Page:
Connexin-36 protects against suddent infant death syndrome

Pérez Atencio, L,. and Ardaiz, M. and Barios Heredero, Juan Antonio and González Nieto, Daniel and Barrio, L.C. (2015). Connexin-36 protects against suddent infant death syndrome. In: "V Reunión Española de Canales Iónicos (RECI)", 04/10/2015 - 06/10/2015, Barcelona, Spain. p. 59.


Title: Connexin-36 protects against suddent infant death syndrome
  • Pérez Atencio, L,.
  • Ardaiz, M.
  • Barios Heredero, Juan Antonio
  • González Nieto, Daniel
  • Barrio, L.C.
Item Type: Presentation at Congress or Conference (Article)
Event Title: V Reunión Española de Canales Iónicos (RECI)
Event Dates: 04/10/2015 - 06/10/2015
Event Location: Barcelona, Spain
Title of Book: V Reunión Española de Canales Iónicos (RECI)
Date: 2015
Faculty: Centro de Tecnología Biomédica (CTB) (UPM)
Department: Tecnología Fotónica y Bioingeniería
Creative Commons Licenses: Recognition - No derivative works - Non commercial

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The sudden infant death syndrome (SIDS) is the main cause of postneonatal infant death; however the etiology of SIDS remains ill defined. The hypothesis that SIDS, or a subset of SIDS, is due to an abnormal brainstem mechanism is one of the current leading hypotheses on SIDS etiology. The brainstem is essential for cardiac and respiratory function, controlling autonomic and homeostatic responses including breathing, central chemosensitivity, heartbeat and blood pressure, all mechanisms that are thought to be involved in SIDS. Connexin-36 (Cx36), the principal component of neuron-to-neuron channels that form the electrical synapses, is present in the specific neural populations of brainstem region involved in the CO2 chemoreception and respiratory control, and its expression is unregulated during this critical period of life. Accordingly, we postulate that Cx36 would be a key element in the pathogenesis of SIDS. To address this issue we have studied how the genetic suppression of Cx36 expression affects to the respiratory pacemaker, central chemoreflexes, cardiorespiratory coupling, and risk for SIDS. Mice lacking Cx36 at postnatal day 14 showed in comparison with control wild-type greater variability in the respiratory rhythmicity, abnormally enhanced ventilatory responses to hypoxia and hypercapnia, more cardiorespiratory phase synchronization and less respiratory sinus arrhythmia. A combination of low O2 and high CO2 content in inspired air was used as exogenous stressor of SIDS; under these conditions all wild-type mice survived while the 40% of Cx36-knockout animals succumbed by respiratory failure.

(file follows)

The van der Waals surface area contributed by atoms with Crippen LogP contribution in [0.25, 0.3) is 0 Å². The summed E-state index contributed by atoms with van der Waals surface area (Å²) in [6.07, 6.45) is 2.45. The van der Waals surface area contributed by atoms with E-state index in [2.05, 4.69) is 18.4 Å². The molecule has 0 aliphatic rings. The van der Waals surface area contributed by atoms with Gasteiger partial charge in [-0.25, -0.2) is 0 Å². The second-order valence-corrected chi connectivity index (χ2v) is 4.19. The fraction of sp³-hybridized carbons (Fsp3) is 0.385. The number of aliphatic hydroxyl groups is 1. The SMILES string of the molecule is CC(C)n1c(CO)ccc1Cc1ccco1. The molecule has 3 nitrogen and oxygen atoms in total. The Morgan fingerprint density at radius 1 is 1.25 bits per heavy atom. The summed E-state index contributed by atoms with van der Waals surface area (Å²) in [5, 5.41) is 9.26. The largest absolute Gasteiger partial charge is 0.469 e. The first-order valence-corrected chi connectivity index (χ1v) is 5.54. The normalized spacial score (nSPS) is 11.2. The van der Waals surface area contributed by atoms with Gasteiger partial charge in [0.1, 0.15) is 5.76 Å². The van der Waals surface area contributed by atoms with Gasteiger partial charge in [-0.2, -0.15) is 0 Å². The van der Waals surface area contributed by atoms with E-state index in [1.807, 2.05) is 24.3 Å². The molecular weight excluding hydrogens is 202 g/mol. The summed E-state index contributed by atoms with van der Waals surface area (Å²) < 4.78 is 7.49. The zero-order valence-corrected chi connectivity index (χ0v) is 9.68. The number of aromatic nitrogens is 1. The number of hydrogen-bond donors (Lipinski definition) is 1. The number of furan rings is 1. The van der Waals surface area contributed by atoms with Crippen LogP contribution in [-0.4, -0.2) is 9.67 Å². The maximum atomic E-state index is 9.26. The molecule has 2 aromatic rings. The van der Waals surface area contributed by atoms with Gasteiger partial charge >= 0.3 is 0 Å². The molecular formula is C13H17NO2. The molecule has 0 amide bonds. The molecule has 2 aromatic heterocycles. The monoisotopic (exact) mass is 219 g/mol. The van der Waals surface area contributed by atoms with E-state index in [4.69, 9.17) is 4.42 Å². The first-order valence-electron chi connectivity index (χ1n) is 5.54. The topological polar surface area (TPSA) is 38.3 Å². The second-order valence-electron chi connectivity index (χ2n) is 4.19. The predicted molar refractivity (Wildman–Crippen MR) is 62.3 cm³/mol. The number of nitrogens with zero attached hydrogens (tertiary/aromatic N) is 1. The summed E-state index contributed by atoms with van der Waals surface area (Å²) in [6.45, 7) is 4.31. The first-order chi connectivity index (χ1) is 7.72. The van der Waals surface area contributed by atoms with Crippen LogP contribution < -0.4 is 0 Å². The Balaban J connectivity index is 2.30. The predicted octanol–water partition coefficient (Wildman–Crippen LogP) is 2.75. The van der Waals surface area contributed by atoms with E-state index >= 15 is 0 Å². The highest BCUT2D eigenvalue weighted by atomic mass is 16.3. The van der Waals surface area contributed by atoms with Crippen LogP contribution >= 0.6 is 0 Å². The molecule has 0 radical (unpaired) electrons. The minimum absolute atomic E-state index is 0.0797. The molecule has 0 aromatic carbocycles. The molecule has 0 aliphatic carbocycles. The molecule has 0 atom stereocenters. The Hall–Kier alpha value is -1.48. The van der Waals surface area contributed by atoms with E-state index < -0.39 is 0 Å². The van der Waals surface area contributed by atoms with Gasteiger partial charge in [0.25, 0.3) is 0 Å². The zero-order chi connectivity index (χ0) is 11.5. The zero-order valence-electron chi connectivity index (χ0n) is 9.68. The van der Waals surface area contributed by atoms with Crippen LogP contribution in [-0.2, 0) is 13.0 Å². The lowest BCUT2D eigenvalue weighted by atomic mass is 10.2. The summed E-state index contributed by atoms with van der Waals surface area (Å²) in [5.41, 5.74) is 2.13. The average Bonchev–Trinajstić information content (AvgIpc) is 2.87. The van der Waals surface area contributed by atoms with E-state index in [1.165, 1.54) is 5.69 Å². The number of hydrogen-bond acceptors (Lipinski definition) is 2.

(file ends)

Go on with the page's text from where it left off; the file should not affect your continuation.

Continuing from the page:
Funding Projects

Madrid Regional GovernmentNEUROTEC-S2010/BMD-2460UnspecifiedUnspecifiedUnspecified
Government of SpainBFU2012-338231UnspecifiedMinisterio de Economía y CompetitividadUnspecified

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Item ID: 42210
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Deposited by: Memoria Investigacion
Deposited on: 10 May 2017 16:15
Last Modified: 10 May 2017 16:15
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